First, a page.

Controlling AMC can start as early as requiring chemical filtration prior to bringing air into the fab. "Fabs operating in regions characterized by a high level of air pollution must address this," McLeod says. "High levels of ambient contamination call for chemical filtration of the makeup air as step one. Contractors designing and building fabs and foundries must take this into account. Then, depending on processes in the fab or minienvironment, additional chemical filtration is required. Smart design and construction will provide locations for these filters, which can be installed as requirements dictate. Standards and classifications govern parameters for AMCs in the form of acids, bases, condensables and dopants" (see Table 4).

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Solutions are not inexpensive. "Most AMC control specifications call for levels to be at or below 1 part per billion (ppb) for the target contaminants," says Chris Muller, technical services manager at Purafil Inc. (Doraville, GA; "Verification of achieving and maintaining these levels can be a very expensive proposition if real-time monitoring is an option being considered upwards of $20,000 per gas per monitoring location. Add in supplies and personnel costs and it's no surprise that manufacturers are looking for lower-cost AMC monitoring options that can still provide information relevant to the protection of processes and materials."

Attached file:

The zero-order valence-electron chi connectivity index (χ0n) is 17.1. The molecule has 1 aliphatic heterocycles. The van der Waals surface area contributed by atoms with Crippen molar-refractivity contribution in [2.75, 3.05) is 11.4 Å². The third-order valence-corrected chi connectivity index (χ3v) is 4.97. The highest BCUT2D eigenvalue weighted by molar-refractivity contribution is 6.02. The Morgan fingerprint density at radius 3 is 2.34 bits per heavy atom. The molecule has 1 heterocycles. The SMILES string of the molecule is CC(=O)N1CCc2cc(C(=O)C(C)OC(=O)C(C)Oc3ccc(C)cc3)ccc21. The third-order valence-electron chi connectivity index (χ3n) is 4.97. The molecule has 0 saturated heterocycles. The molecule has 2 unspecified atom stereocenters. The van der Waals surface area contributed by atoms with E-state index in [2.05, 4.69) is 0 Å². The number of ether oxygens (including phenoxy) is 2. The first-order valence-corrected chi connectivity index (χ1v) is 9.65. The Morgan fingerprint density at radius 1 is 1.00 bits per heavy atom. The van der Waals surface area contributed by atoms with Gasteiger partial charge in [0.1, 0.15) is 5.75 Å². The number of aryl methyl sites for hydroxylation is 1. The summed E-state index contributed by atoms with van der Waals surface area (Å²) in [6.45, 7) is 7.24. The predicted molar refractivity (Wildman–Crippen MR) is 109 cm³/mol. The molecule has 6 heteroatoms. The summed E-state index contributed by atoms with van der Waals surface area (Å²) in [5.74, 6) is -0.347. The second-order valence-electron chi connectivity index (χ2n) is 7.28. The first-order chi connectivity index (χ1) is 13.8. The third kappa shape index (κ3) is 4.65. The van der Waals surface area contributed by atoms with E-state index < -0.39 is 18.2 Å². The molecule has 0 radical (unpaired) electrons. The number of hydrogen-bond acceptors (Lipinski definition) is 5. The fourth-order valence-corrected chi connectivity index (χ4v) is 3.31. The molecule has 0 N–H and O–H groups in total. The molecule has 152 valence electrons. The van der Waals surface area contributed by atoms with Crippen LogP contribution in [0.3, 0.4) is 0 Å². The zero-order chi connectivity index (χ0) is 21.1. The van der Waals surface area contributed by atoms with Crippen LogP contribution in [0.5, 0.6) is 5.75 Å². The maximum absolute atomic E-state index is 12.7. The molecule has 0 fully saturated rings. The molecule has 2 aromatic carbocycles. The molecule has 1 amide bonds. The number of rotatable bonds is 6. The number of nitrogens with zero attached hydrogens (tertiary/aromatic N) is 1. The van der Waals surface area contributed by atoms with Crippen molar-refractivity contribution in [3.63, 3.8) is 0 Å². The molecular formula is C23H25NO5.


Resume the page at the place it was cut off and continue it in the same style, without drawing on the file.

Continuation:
There are a number of semi-quantitative analysis techniques being used for AMC monitoring, Muller says. "These provide quantitative information on environmental air quality, but do not measure specific contaminants. Examples include passive or real-time monitoring by using devices such as litmus paper, witness wafers, impingers, multi-sorbent tubes, surface contamination monitors, and reactivity monitors." He explains that these are being used to establish AMC baselines for facilities. "Consider them an early warning system to identify and track events and for benchmarking various control strategies including events that could prove a health hazard."